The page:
Tabernacle: We constructed a frame from craft sticks.  We glued a mini stick at the top between 2 regular sticks which  were at an angle.  We made 4 of those, then attached them together by gluing mini craft sticks along the top.  I should have taken pictures of the process.
We spent about a week on the project but not a lot of time on it each day. We spent most of the time painting pieces (especially the 60 clothespins!). It was kind of a pain to clean it up and drag it back out, but it was definitely worth it.  I had really hoped that TOG would help me to spark an interest in history in my children.  So far it hasn’t disappointed!
Sep 192008

We have been learning about the tabernacle in our Tapestry of Grace studies.

And let them make me a sanctuary; that I may dwell among them. (Ex. 25:8)

We built a model tabernacle to reinforce our learning and I think this was our most fun project ever!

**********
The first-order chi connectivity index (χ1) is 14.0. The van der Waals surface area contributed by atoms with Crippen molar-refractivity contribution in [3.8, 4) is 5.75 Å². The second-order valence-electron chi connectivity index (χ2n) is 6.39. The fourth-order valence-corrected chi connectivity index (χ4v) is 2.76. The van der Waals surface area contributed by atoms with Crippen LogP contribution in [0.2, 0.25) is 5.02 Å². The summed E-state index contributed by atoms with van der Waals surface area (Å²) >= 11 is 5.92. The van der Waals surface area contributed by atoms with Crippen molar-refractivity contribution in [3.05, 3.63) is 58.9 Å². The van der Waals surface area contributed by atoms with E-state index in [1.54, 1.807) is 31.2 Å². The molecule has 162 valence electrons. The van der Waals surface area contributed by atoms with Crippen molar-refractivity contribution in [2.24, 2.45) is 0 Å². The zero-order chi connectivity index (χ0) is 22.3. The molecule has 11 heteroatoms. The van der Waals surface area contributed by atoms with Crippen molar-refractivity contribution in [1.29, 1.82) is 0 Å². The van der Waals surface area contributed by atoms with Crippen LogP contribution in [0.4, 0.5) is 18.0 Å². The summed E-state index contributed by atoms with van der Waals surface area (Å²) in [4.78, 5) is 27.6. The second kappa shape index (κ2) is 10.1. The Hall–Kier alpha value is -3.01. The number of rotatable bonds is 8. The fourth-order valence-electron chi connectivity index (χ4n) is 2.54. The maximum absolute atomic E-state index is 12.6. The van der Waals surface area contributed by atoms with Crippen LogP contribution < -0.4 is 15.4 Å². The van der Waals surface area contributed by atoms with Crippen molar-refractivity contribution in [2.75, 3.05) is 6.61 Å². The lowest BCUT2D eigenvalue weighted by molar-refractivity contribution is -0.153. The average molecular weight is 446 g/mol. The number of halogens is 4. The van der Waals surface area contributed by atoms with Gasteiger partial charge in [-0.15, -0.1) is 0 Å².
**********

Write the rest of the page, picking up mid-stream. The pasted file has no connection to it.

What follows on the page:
model tabernacle

Our model

The altar and the laver

And thou shalt make an altar … and thou shalt overlay it with brass. (Ex. 27:1-2)


Thou shalt also make a laver [of] brass, and his foot [also of] brass, to wash [withal]: and thou shalt put it between the tabernacle of the congregation and the altar, and thou shalt put water therein.(Ex 30:18)

The tabernacle with the badger skin covering

Under the badger skins were rams’ skins dyed red


And thou shalt make a covering for the tent [of] rams’ skins dyed red, and a covering above [of] badgers’ skins. (Ex 26:14)

These items are found inside the tent.

The golden lampstand